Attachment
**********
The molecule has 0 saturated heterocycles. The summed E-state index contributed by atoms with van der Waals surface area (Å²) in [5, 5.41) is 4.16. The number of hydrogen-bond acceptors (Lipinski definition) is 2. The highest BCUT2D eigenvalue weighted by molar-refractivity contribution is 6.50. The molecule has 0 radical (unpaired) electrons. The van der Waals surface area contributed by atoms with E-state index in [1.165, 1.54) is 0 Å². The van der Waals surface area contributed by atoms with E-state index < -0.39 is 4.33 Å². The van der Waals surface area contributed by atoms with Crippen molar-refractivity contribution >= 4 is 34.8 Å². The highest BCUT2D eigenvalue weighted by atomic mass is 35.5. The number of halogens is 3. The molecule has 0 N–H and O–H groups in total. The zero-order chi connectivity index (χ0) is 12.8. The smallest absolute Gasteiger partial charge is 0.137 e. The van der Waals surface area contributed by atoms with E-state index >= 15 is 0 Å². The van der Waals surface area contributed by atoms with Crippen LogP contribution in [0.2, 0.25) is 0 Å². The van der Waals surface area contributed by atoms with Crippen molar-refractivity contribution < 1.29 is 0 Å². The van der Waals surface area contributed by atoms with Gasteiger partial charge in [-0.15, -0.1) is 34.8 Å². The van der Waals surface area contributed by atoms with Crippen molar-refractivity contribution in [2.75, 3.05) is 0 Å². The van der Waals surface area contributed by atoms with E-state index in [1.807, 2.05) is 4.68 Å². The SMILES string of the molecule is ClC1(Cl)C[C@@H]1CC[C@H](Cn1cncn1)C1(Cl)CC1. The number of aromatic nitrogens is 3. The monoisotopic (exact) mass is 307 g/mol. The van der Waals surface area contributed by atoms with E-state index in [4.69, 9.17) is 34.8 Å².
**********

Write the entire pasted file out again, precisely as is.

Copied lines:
The molecule has 0 saturated heterocycles. The summed E-state index contributed by atoms with van der Waals surface area (Å²) in [5, 5.41) is 4.16. The number of hydrogen-bond acceptors (Lipinski definition) is 2. The highest BCUT2D eigenvalue weighted by molar-refractivity contribution is 6.50. The molecule has 0 radical (unpaired) electrons. The van der Waals surface area contributed by atoms with E-state index in [1.165, 1.54) is 0 Å². The van der Waals surface area contributed by atoms with E-state index < -0.39 is 4.33 Å². The van der Waals surface area contributed by atoms with Crippen molar-refractivity contribution >= 4 is 34.8 Å². The highest BCUT2D eigenvalue weighted by atomic mass is 35.5. The number of halogens is 3. The molecule has 0 N–H and O–H groups in total. The zero-order chi connectivity index (χ0) is 12.8. The smallest absolute Gasteiger partial charge is 0.137 e. The van der Waals surface area contributed by atoms with E-state index >= 15 is 0 Å². The van der Waals surface area contributed by atoms with Crippen LogP contribution in [0.2, 0.25) is 0 Å². The van der Waals surface area contributed by atoms with Crippen molar-refractivity contribution < 1.29 is 0 Å². The van der Waals surface area contributed by atoms with Gasteiger partial charge in [-0.15, -0.1) is 34.8 Å². The van der Waals surface area contributed by atoms with Crippen molar-refractivity contribution in [2.75, 3.05) is 0 Å². The van der Waals surface area contributed by atoms with E-state index in [1.807, 2.05) is 4.68 Å². The SMILES string of the molecule is ClC1(Cl)C[C@@H]1CC[C@H](Cn1cncn1)C1(Cl)CC1. The number of aromatic nitrogens is 3. The monoisotopic (exact) mass is 307 g/mol. The van der Waals surface area contributed by atoms with E-state index in [4.69, 9.17) is 34.8 Å².